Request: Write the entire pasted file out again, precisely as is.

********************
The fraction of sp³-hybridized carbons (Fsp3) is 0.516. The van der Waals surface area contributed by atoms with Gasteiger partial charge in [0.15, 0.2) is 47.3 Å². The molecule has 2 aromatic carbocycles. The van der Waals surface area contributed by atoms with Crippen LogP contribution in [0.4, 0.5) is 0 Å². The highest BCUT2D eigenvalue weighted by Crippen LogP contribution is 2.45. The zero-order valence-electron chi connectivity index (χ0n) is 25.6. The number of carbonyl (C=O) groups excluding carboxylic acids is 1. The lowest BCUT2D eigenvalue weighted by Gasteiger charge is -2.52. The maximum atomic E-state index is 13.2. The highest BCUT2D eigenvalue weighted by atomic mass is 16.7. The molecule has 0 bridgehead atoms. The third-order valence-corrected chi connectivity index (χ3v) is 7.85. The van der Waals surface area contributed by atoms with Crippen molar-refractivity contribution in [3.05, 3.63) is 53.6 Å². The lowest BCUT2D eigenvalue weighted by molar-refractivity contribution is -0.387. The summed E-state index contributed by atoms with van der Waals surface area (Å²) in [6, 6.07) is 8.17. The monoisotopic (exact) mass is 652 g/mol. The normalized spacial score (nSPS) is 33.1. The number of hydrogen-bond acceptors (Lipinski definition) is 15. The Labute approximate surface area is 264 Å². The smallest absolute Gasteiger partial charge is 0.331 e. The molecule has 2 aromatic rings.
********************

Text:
The fraction of sp³-hybridized carbons (Fsp3) is 0.516. The van der Waals surface area contributed by atoms with Gasteiger partial charge in [0.15, 0.2) is 47.3 Å². The molecule has 2 aromatic carbocycles. The van der Waals surface area contributed by atoms with Crippen LogP contribution in [0.4, 0.5) is 0 Å². The highest BCUT2D eigenvalue weighted by Crippen LogP contribution is 2.45. The zero-order valence-electron chi connectivity index (χ0n) is 25.6. The number of carbonyl (C=O) groups excluding carboxylic acids is 1. The lowest BCUT2D eigenvalue weighted by Gasteiger charge is -2.52. The maximum atomic E-state index is 13.2. The highest BCUT2D eigenvalue weighted by atomic mass is 16.7. The molecule has 0 bridgehead atoms. The third-order valence-corrected chi connectivity index (χ3v) is 7.85. The van der Waals surface area contributed by atoms with Crippen molar-refractivity contribution in [3.05, 3.63) is 53.6 Å². The lowest BCUT2D eigenvalue weighted by molar-refractivity contribution is -0.387. The summed E-state index contributed by atoms with van der Waals surface area (Å²) in [6, 6.07) is 8.17. The monoisotopic (exact) mass is 652 g/mol. The normalized spacial score (nSPS) is 33.1. The number of hydrogen-bond acceptors (Lipinski definition) is 15. The Labute approximate surface area is 264 Å². The smallest absolute Gasteiger partial charge is 0.331 e. The molecule has 2 aromatic rings.